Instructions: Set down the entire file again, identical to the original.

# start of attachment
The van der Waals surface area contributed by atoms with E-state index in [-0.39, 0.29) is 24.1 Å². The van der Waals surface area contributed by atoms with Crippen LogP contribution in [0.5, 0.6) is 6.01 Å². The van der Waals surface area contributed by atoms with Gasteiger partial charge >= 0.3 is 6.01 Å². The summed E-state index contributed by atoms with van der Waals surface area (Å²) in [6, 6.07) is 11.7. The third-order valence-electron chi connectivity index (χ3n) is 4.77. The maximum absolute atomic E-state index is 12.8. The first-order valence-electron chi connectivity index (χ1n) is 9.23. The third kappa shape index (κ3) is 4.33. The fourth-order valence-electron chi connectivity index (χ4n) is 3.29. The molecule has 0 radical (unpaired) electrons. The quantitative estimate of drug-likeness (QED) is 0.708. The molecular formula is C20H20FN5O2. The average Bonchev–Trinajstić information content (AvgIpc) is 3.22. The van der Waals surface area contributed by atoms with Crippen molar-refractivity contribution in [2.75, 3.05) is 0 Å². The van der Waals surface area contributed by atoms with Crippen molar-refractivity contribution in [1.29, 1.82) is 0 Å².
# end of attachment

The van der Waals surface area contributed by atoms with E-state index in [-0.39, 0.29) is 24.1 Å². The van der Waals surface area contributed by atoms with Crippen LogP contribution in [0.5, 0.6) is 6.01 Å². The van der Waals surface area contributed by atoms with Gasteiger partial charge >= 0.3 is 6.01 Å². The summed E-state index contributed by atoms with van der Waals surface area (Å²) in [6, 6.07) is 11.7. The third-order valence-electron chi connectivity index (χ3n) is 4.77. The maximum absolute atomic E-state index is 12.8. The first-order valence-electron chi connectivity index (χ1n) is 9.23. The third kappa shape index (κ3) is 4.33. The fourth-order valence-electron chi connectivity index (χ4n) is 3.29. The molecule has 0 radical (unpaired) electrons. The quantitative estimate of drug-likeness (QED) is 0.708. The molecular formula is C20H20FN5O2. The average Bonchev–Trinajstić information content (AvgIpc) is 3.22. The van der Waals surface area contributed by atoms with Crippen molar-refractivity contribution in [2.75, 3.05) is 0 Å². The van der Waals surface area contributed by atoms with Crippen molar-refractivity contribution in [1.29, 1.82) is 0 Å².